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Lesson Plans


Re: WHAT'S WRONG WITH ART ED? long reply....

[ Thread ][ Subject ][ Author ][ Date ]
henry taylor (taylorh)
Sat, 17 Jul 1999 15:13:31 -0700


Maybe so Bunki!

"Creative Thinking" is an interesting case. Personally I suspect the
students see right through that thrust seeing the that the curriculum itself
is anything BUT "creativity friendly".
Creativity is still poorly understood in the academic world. Being creative
is expensive usually beyond any practical and anticipatable remuneration. A
creative state of mind is a playful and risky one not always tolerated even
in communities who think the want creativity. Whats really wanted it a
limited comformative "creativity" which is managable somewhat productive. If
this is what is desired it's possible to "go after it" but youy have to
know what that goal is and what the aspects of it look like. Creativity
isn't usually understood at such fine resolution. So its pursuit is usually
schizogenic and the kids probably know it.

Deeply creative individuals are also known as "crackpots" or are at least
under suspicion fo being such a good part of the time. And they are. They
are wiling to take the chances whith new ideas that sensibele people aren't
ready to.

When most people say "creative" they usually mean "inventive" with the
implication of patents and everything original designs. This hasl;ittle to
do with art onthe\r than the modernist cult of originality and novelty. The
definition of good art in that context, occasionally being totally new and
never seen before. And even art dealers have trouble with that kind of
stuff. Few serious collectors look for the absolutely novel. and the ones
that do usually make the news eventually when an elderly couple donate their
collection of former rejects who art now art stars, for every such colection
there must be a few more holding more innovative creative and truly novel
"losers" in the race for fame than anything else. Sad.

Personally, I can't understand art as subject to creativity.or creativity as
being and essentially art realated quality. I would agree the there is
greater toleration for creativity, and broader appreciation for creativity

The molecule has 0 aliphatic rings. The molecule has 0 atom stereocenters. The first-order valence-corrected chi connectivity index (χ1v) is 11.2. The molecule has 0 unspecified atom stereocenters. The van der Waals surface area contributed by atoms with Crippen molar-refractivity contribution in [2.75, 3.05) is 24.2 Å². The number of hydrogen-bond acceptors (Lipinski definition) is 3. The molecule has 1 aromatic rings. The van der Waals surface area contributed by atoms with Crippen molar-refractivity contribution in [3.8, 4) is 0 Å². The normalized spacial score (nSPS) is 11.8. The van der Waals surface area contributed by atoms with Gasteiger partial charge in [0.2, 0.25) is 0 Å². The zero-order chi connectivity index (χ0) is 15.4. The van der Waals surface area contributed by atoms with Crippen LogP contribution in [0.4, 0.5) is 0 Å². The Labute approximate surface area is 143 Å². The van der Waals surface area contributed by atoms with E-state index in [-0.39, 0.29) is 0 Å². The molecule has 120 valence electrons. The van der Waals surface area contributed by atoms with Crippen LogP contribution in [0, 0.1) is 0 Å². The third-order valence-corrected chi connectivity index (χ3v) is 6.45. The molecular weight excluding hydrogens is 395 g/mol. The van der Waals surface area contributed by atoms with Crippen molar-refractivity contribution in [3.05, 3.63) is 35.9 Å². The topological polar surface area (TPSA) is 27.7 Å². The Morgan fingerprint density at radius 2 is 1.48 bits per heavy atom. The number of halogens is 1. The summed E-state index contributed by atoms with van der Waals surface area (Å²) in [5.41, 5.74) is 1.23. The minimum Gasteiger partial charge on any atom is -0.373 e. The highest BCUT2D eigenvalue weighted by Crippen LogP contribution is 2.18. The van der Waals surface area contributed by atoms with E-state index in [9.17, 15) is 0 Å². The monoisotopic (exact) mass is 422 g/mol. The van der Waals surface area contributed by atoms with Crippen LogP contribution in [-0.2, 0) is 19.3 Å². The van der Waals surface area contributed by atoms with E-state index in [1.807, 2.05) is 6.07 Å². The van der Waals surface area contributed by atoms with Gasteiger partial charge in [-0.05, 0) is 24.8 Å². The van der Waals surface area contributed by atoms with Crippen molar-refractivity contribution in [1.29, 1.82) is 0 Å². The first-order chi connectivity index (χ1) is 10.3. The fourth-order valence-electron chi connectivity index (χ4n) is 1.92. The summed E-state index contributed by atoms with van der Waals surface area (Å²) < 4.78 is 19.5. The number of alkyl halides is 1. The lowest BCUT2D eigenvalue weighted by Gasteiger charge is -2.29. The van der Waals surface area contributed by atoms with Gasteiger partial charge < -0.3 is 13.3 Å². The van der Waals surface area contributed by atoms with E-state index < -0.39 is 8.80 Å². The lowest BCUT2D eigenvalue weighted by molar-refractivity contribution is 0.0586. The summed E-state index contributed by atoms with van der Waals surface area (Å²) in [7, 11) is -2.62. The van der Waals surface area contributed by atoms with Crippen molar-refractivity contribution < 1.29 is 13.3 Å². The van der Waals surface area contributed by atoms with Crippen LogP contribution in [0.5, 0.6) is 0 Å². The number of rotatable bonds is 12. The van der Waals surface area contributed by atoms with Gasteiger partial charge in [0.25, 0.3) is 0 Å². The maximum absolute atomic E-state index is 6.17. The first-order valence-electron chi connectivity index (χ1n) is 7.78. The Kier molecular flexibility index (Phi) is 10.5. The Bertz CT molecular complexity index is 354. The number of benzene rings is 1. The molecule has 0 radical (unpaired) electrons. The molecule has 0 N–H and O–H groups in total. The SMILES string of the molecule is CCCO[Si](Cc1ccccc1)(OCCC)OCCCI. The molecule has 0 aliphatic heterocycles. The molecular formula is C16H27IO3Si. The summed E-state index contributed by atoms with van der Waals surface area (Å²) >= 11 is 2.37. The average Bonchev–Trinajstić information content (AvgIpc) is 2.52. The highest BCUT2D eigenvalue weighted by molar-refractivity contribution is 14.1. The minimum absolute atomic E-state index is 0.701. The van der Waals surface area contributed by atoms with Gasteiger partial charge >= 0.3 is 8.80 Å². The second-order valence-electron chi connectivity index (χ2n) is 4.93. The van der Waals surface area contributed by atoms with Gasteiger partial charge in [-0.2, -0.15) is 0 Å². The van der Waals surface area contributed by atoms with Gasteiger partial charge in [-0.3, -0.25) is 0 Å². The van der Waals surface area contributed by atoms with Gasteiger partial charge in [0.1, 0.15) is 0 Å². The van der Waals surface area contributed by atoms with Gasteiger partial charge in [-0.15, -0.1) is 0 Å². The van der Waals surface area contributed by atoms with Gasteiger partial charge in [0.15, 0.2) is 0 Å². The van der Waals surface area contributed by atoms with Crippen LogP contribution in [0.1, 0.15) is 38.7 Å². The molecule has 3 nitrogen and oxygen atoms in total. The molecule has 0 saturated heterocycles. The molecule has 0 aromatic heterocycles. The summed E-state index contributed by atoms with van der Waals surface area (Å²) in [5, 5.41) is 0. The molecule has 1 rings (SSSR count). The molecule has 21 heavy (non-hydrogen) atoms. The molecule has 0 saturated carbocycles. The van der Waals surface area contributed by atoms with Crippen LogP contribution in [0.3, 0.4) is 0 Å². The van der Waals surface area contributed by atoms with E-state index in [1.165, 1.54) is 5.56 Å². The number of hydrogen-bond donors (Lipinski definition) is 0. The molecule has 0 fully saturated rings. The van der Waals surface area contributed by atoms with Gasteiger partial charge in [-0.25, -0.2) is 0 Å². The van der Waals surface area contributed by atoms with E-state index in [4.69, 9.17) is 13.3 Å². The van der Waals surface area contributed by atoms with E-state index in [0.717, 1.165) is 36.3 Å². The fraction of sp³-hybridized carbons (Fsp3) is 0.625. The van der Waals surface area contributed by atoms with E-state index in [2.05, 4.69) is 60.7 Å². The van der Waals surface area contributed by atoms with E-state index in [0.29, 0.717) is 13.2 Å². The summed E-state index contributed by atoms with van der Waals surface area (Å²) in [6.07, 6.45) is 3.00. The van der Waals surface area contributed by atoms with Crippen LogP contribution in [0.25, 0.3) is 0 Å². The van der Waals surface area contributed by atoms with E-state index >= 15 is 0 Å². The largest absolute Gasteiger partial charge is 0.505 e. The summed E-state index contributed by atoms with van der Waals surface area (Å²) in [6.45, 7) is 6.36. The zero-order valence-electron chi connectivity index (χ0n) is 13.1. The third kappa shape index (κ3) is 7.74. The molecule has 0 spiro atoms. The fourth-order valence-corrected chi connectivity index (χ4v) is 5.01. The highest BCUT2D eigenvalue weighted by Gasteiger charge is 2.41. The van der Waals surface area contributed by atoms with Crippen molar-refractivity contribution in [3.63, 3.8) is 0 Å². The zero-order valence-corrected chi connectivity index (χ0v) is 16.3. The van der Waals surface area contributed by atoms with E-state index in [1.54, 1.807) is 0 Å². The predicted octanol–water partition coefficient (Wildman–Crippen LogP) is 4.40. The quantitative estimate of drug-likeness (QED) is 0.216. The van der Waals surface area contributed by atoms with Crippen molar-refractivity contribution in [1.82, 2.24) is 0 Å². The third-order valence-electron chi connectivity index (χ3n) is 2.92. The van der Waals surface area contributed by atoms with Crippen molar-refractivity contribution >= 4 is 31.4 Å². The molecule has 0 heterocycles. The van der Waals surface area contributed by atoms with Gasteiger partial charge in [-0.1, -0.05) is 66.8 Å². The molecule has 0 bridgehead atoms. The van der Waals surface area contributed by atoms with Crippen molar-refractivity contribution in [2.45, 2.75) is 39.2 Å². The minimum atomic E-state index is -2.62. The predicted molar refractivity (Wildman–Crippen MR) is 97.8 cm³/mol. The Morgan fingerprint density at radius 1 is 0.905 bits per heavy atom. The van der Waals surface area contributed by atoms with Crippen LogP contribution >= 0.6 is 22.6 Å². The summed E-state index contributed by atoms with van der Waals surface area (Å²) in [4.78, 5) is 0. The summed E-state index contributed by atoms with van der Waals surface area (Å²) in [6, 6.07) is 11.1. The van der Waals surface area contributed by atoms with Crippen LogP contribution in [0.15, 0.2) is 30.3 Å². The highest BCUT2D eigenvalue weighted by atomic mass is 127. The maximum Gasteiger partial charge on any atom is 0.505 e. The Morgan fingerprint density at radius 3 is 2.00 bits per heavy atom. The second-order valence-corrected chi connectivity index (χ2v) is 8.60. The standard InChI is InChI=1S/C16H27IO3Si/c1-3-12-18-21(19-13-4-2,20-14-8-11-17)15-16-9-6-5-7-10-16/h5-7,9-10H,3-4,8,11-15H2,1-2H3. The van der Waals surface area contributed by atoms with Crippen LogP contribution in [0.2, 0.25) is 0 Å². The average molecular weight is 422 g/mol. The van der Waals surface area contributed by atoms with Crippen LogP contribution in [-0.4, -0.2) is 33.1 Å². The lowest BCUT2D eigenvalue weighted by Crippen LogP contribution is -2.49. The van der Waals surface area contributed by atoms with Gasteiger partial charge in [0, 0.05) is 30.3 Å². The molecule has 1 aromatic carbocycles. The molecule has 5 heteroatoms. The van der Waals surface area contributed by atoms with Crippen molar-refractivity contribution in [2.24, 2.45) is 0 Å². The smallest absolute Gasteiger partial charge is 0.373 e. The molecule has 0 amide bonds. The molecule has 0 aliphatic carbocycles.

IN the arts than anywhere else. Maybe too there is an art TO Creativity; a
way of looking at the world, a way of seeing possibilities.

I believe some creativity can be learned but that some of the most powerful
creative tools have a genetic component. The thing is its difficult to shift
modes as easily as people think. Being creative requires giving up -- at
least for a time -- any concern about getting it wrong. And the academic
world, in general, has been unable to come up with any successful strategies
in the classroom for having it both ways --its important to be right its
important to be wrong..

I do very much agree with Vincent Lanier that you don't teach art as a way
of teaching creativity. When you do that--subject art to creativity you
subborn the quality of art in order to focus and attain the creativity. Any
'art" resulting from the process is reshaped by the desire to teach the
artist "Creativity" It is nop longer the work that would have resulted
without the interference of teaching sonething adjunct to art.

I can only hope that the current fad for "core" as a panaceatic perscription
will be seen as the naive thing it is in short order. It is a valuable and
powerful concept in the right, convergent, context. Logically there can be
no essential "core" to what is an essentially divergent process. An
arbitrary and appropriatly narrow "core" could be established. Bennett and
Hirsch have arbitrarily choosen a familiar, provincial, and narrow "core"
within and relative to the context of an increasingly global community. Go
figure.

If things go as they usually do tho we probably will be stuck with teaching
"core" material which is basically derived from the Western, Euro-American
canon. I started out as a rabid Mortimer Adler classicist but Art...
Thinking About Teaching Art changed my mind. Art is not confined to the
ideological borders of Western classicism and industry. It is, as i will
continue to argue, the bedrock of culture, and I'm not interested in
"monocropping" culture. I think cultures may be disappearing as fast as
mammalian species. Maybe, maybe not. I don't look forward to indoctrinating
native peoples in the values of the dominant culture "for their own good."
When a culture dies we lose just as much as when something else in the
rainforest disappears forever. We lose ways of living, ways of being human.

Feldman said it; we are all "Becoming Human Through Art"

cheers
-henry